With Canada's failed voting system, it's all about that base

Posted by Rob Richie on October 19, 2015
Canada holds elections today for its national parliament. As explained well by my colleague Sarah John over at the main FairVote blog today, Canada for years had been an instructive lesson in why its plurality, "top-of-the-heap" electoral system is a failed system when there are more than two  choices on the ballot: you can get illegitimate outcomes, heated debates over how best to vote and elections that are "all about that base" (cue soundtrack).

Stephen Harper's Conservative Party have ruled Canada's parliament -- including the last four years with an absolute majority of seats --without ever topping 40% of the national vote. Furthermore, there has been a consistent super-majority of opposition party voters that in fact oppose much of Harper's agenda. Here are the national vote totals for the past three elections "won" by the Conservatives:

  • 2011: 39.6%  for the Conservatives won a majority of seats even though more than 59% of voters backed one of the four main  opposition parties: New Democratic Party, Liberal Party, Green Party and Bloc Quebecois 
  • 2008: 37.65% for the Conservative Party more than 61% for those same opposition parties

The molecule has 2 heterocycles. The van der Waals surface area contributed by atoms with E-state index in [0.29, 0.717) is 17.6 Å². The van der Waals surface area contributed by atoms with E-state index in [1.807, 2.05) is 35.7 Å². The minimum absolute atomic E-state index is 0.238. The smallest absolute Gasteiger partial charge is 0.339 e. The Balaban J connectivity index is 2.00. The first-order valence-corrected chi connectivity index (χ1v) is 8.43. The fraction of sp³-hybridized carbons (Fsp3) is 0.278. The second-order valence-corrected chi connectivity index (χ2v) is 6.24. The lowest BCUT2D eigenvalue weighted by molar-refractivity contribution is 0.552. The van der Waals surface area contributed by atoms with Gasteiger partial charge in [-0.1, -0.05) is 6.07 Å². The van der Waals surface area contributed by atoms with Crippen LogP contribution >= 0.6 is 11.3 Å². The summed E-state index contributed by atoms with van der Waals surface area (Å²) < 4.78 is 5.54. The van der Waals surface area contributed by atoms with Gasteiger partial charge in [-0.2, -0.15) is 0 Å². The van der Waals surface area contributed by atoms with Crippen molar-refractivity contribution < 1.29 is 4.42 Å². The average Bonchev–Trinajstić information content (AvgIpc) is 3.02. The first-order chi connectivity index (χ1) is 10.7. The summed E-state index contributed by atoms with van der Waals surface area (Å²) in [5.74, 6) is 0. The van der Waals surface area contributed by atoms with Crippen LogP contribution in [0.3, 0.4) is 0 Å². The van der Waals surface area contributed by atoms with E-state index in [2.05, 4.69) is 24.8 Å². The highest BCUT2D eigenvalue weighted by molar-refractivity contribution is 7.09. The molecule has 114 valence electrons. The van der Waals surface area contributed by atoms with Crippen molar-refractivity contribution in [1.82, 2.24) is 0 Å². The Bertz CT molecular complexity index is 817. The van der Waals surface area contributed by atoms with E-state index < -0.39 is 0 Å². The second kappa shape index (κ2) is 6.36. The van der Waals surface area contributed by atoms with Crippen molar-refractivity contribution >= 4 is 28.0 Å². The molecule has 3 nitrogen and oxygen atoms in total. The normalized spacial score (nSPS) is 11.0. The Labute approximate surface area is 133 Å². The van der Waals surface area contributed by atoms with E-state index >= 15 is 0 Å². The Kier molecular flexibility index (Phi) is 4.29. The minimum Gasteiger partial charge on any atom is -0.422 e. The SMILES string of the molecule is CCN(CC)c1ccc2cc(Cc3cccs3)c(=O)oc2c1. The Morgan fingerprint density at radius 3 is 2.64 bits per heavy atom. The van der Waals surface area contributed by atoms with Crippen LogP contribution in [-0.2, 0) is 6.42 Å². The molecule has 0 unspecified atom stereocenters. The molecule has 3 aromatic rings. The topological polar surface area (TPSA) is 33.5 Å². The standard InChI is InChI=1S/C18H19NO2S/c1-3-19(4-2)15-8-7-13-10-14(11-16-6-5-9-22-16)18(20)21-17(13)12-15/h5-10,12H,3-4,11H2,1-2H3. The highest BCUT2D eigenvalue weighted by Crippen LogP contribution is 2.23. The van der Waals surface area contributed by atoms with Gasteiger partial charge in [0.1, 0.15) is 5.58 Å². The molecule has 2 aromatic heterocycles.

• 2006: 36.3% for the Conservative Party over more than 62% for  these same opposition parties
To provide an indication of what voters really wanted in those elections, the latest polls out of Canada show 67% of voters want a change government -- barely higher than the 68% not planning to vote for the Conservatives. One can imagine the numbers of those seeking change were some 60% in both 2008 and 2011 as well.

Because there is a fractured opposition, talk of strategic voting has been rampant -- meaning many Canadians won't vote for whom they really want to represent them, but instead be figuring which "lesser of evils" might have the best chance to win.

The New York Times had a featured story yesterday all that says it all about "base" politics: Plurality, not Popularity is Paramount in Unpredictable Canadian Elections. That headline gets to core problem with Canada's electoral system- one that fortunately all the opposition parties seem committed to changing to either ranked choice voting or full proportional representation.

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